By Emily Kramer
Over the weekend Princeton University held a three-day conference in which the looming question hung: “What intellectual and technological insights emerge when we attempt to represent avant-garde periodicals?” Indeed this spawned even more questions than it provided answers, however, the complexity, beauty, and value inherent in the materials surfaced in the process. As the guest lecturers of Panel 1: Representing the Avant-Garde Magazine displayed, the zeitgeist of the avant-garde has the potential for being both compromised by the digital archive as well as embraced.
The event unveiled the impetus for properly digitizing the collections in which the playful, analytical spirit of the 20th century avant-garde art movement can be preserved, and maybe even enhanced by the technological renaissance of today.
To begin, an overview of what qualifies as an avant-garde periodical may be appropriate. It is a somewhat ambiguous term given ‘avant-garde’ translates into an expression of ‘being at the forefront’, ‘progressive’ or ‘experimental’ and therefore can be applied liberally to anything that fulfills this definition. In the context of the conference it signified specifically the 19th and 20th century art movement originating out of France and Italy, and running rampant across Europe, Russia and the United States thereafter.
The speakers of the conference: Kurt Beals of Washington University in St. Louis, Jonathan Ballehache of the University of Georgia, Sophie Selta of the University of London and Columbia University, and finally Max Koss of the University of Chicago, all presented their research on an avant-garde periodical of interest and their experience with both its archival physicality and digital existence.
Kurt Beals initiated the conversation with the complications of translating the intrinsic playfulness of the Dada movement across mediums. Presenting the work of Raoul Hausmann, a leading Dadaist in the Berlin movement, he first confronts a common misconception of the Dadaist as ‘nonsensical.’ He points to Hausmann’s work with the magazine, Der Dada, a 1919 publication that asserted the political and artistic positions of the Berlin group.
According to Beals research, the Dadaist relied heavily on coded meaning inspired by shifts in communication with the advent of such things as the telephone, binary code, and the printing press. They were hyper-aware of the ways this affected language; the process of encoding, transmission, and decoding were an intellectual priority to the print. As seen in the cover of a 1919 edition of Der Dada, this can initially register as nonsense (much like binary or printing codes at first glance).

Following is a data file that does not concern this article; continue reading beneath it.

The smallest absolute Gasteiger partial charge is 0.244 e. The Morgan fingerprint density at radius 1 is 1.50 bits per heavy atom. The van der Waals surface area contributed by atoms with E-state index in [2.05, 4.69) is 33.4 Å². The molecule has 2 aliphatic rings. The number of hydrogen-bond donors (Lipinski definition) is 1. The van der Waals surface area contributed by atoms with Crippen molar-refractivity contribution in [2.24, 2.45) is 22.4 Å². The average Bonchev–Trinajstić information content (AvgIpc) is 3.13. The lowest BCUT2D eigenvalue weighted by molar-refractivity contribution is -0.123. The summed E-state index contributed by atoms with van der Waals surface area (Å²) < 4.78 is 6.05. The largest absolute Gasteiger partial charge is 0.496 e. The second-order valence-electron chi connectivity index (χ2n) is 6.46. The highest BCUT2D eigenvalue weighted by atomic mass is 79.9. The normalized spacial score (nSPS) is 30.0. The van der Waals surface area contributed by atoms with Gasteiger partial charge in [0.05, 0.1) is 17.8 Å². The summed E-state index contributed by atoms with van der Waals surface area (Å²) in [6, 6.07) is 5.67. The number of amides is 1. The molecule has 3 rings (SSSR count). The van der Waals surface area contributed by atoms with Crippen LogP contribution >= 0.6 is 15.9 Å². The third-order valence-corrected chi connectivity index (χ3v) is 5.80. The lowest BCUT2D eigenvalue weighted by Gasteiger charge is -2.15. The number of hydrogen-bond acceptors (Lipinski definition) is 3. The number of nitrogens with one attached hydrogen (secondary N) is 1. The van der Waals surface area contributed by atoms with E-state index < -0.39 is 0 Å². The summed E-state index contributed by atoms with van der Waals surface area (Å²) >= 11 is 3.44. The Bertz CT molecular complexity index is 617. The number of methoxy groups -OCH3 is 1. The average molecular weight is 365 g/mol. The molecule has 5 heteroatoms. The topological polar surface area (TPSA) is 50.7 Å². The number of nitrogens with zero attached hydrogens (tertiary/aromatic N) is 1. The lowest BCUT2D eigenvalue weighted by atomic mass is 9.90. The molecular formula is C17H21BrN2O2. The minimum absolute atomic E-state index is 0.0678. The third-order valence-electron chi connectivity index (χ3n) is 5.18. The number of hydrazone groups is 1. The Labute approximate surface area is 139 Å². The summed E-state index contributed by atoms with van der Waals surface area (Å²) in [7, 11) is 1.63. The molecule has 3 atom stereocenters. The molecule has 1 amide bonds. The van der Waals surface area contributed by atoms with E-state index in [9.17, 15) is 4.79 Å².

Beal notices in his research that the Dadaist were in fact far from nonsensical. They accounted for and incorporated the physicality of the paper magazine into the conceptual nature of the work. This means that to transcribe merely the text and two-Dimensional aspects of the magazine is to dispose of the meaning built into its structure as a physical object. He notes that in Raoul Hausmann’s typographical design there are hidden messages, such as “Dada is God,” which appear when you kinetically interact with the paper. By turning the physical object in ways that the symbols direct and which cannot be easily reproduced in digital interface, you experience the transmission of language from image and text into content.
Beals suggest that with a digital archive that embraces fluid and interchangeable interface these nuances can be experienced, otherwise they will be lost. He establishes another contrary characteristic of the Dadaist that he realized in his research: their attraction to commercialization and distribution. The reason Dada translation is a subject of inquiry within digital archive theory is that they were prolific in their production and invaluable in the formation of the avant-garde at large. Just as they ingested new forms of communication developing in the 20th century, they used the rise of capitalism and product distribution to their artistic advantage. They were not shy is selling their work on newsstands, handing out flyers, or other means that may seem contrary to the sanctity of originality believed by most artist before them.